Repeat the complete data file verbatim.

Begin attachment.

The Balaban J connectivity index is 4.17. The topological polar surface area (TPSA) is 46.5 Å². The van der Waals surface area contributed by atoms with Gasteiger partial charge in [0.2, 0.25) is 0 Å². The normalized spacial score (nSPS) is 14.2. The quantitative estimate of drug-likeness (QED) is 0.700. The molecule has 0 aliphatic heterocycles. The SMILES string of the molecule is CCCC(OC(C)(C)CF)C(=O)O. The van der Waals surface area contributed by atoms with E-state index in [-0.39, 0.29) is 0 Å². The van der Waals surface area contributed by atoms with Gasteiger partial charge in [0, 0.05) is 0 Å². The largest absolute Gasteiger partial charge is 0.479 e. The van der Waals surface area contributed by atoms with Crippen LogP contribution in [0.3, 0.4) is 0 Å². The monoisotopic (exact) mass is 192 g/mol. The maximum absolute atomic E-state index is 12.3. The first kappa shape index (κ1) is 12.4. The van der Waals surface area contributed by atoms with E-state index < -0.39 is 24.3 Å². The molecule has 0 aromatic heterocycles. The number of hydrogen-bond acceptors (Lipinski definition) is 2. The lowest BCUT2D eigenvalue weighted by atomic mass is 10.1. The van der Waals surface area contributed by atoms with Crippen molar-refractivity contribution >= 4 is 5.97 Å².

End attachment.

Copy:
The Balaban J connectivity index is 4.17. The topological polar surface area (TPSA) is 46.5 Å². The van der Waals surface area contributed by atoms with Gasteiger partial charge in [0.2, 0.25) is 0 Å². The normalized spacial score (nSPS) is 14.2. The quantitative estimate of drug-likeness (QED) is 0.700. The molecule has 0 aliphatic heterocycles. The SMILES string of the molecule is CCCC(OC(C)(C)CF)C(=O)O. The van der Waals surface area contributed by atoms with E-state index in [-0.39, 0.29) is 0 Å². The van der Waals surface area contributed by atoms with Gasteiger partial charge in [0, 0.05) is 0 Å². The largest absolute Gasteiger partial charge is 0.479 e. The van der Waals surface area contributed by atoms with Crippen LogP contribution in [0.3, 0.4) is 0 Å². The monoisotopic (exact) mass is 192 g/mol. The maximum absolute atomic E-state index is 12.3. The first kappa shape index (κ1) is 12.4. The van der Waals surface area contributed by atoms with E-state index < -0.39 is 24.3 Å². The molecule has 0 aromatic heterocycles. The number of hydrogen-bond acceptors (Lipinski definition) is 2. The lowest BCUT2D eigenvalue weighted by atomic mass is 10.1. The van der Waals surface area contributed by atoms with Crippen molar-refractivity contribution >= 4 is 5.97 Å².